Election night confirmed a long-held suspicion. This whole electoral cycle has been a lesson in humility for pundits overconfident in the reliability of data forecasting, broadcast from the Twilight Zone.
That said, the profundity of it is staggering, even for skeptics like myself. This was not a runaway victory for Trump. Yet, because the forecasts were so very wrong, it certainly feels like a mandate.
In the coming days, shattered political scientists are sure to grapple with that, because the other narrative which is emerging is existential crisis inducing.
It’s been obvious from the start of this cycle that ideological conservatism in the style of Barry Goldwater was dead. But the election of Trump represents the third crowing of the cock and the GOP’s public repudiation of classical liberalism.
Donald Trump is a 19th century left-wing populist who ran on economic nativism and class tensions. And his election suggests this ideology broadly resonates with the electorate. The classic divide between left and right no longer exists. It was grounded fundamentally in a disagreement over whether local or federal agencies were more effective at balancing the tensions between protecting public resources and individual rights. Populist thought is enthusiastically for federal control. The conclusion which must be drawn is transformational, but unavoidable: both major parties in American politics are now pro-government.
In his excellent book The Age of Reform, which details the populist convulsions which spread political tumult throughout the antebellum South and the Midwest through the progressive movement of the 20th century, historian Richard Hofstadter lays out the tenets of this philosophy: “the conception of history as conspiracy; an obsessive concern with the fabulous enjoyments deemed to be the lot of the plutocrats; cynicism about the two-party system; the notion that the world is moving toward and immense apocalypse; the exclusive attention to the greed and other personal vices of bankers and other selected plutocrats as opposed to a structural analysis of the social system; anti-Semitism and xenophobia; the appeal to the native simplicity and virtue of the folk.”
Hofstadter seems prescient; many of these qualities were not only central to Trump’s appeal to voters, but they are the qualities which supports cited as reason for their enthusiasm. So how is it that Trump could invoke the spectre of William Jennings Bryan and succeed where the much-more-artful rhetorician failed?
Bryans, a rabid free-silverite, is best remembered for his defiant speech at the Populist Party convention of 1862 in which he advocated many reforms which the progressives would later adopt, including the institution of the secret ballot and the implementation of a hierarchical income tax.Championing a white, largely rural population which had been burned by immigrants whose presence and whose work on symbols of the industrialism like the railroad which seemed a direct threat to the agrarian idealism of Jeffersonianism, Bryan declared “You shall not crucify mankind on a cross of gold!” This was a reference to America’s rigid non-fiat currency, the rigidity and shortage of which was responsible for the cyclical boom-and-bust economy of the time period which further threatened the traditional way of life of America’s everyman.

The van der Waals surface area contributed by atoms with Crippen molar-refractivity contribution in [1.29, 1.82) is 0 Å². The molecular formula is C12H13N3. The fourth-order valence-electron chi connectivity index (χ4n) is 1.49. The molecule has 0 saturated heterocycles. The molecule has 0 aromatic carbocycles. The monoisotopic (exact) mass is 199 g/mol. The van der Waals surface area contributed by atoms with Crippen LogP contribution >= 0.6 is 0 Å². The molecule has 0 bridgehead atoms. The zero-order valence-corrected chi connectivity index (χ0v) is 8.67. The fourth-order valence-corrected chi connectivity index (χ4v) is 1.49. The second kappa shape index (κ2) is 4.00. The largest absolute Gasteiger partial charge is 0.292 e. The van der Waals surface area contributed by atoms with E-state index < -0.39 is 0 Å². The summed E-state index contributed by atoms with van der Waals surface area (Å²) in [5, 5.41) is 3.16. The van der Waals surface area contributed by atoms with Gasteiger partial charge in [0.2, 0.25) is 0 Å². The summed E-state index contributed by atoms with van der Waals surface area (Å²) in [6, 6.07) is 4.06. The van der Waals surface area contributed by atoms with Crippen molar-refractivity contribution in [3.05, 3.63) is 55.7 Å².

Despite having heavy appeal in the Midwest, the populists never amounted to much more than a fringe movement nationally. Political scientists cite their unhinged emotionalism and radical policy proposals as a reason for this. Even in state and local races where populists were elected, their hazy policy proposals led to their failure and the quick death of the movement.
Yet, Trump, whose call to “Make America Great Again” appeals to the same elements of fear for survival which the modern middle class sees in increasing globalism, has succeeded. As threat of recession looms and modern politics increasingly focuses on social justice initiatives which attempt to appease wrongs done to non-white demographic blocks, the same efficacy has seized the country. Trump’s victory demonstrates that, unlike the original populist movement, these fears exist across traditional political and even regional divides.
Trump’s populism does not make an enemy of big industry and promise a return to agrarianism; it merely promises a return of domestic manufacturing. Unlike Bryan, whose rhetoric was built on a stark us-versus-them divide between the always malevolent elites and the always put-upon everyman, Trump has bragged about his wealthy and his attainment of it by exploiting the system.
In a breathtaking upending of political normalcy, Trump has successfully positioned his establishment ties into proof that the system is corrupt and suggested his highlighting of this has led to a relentless attack of the elites, which has promoted a very sincere sense of fraternalism between himself and blue collared workers across the nation.
This, then, is not just the end of the party system as it has existed, but also a completely new political ideology which has been born. Whether this nascent movement can survive the rigors of national politics or whether it, like other populist movements, will prove viable remains to be seen.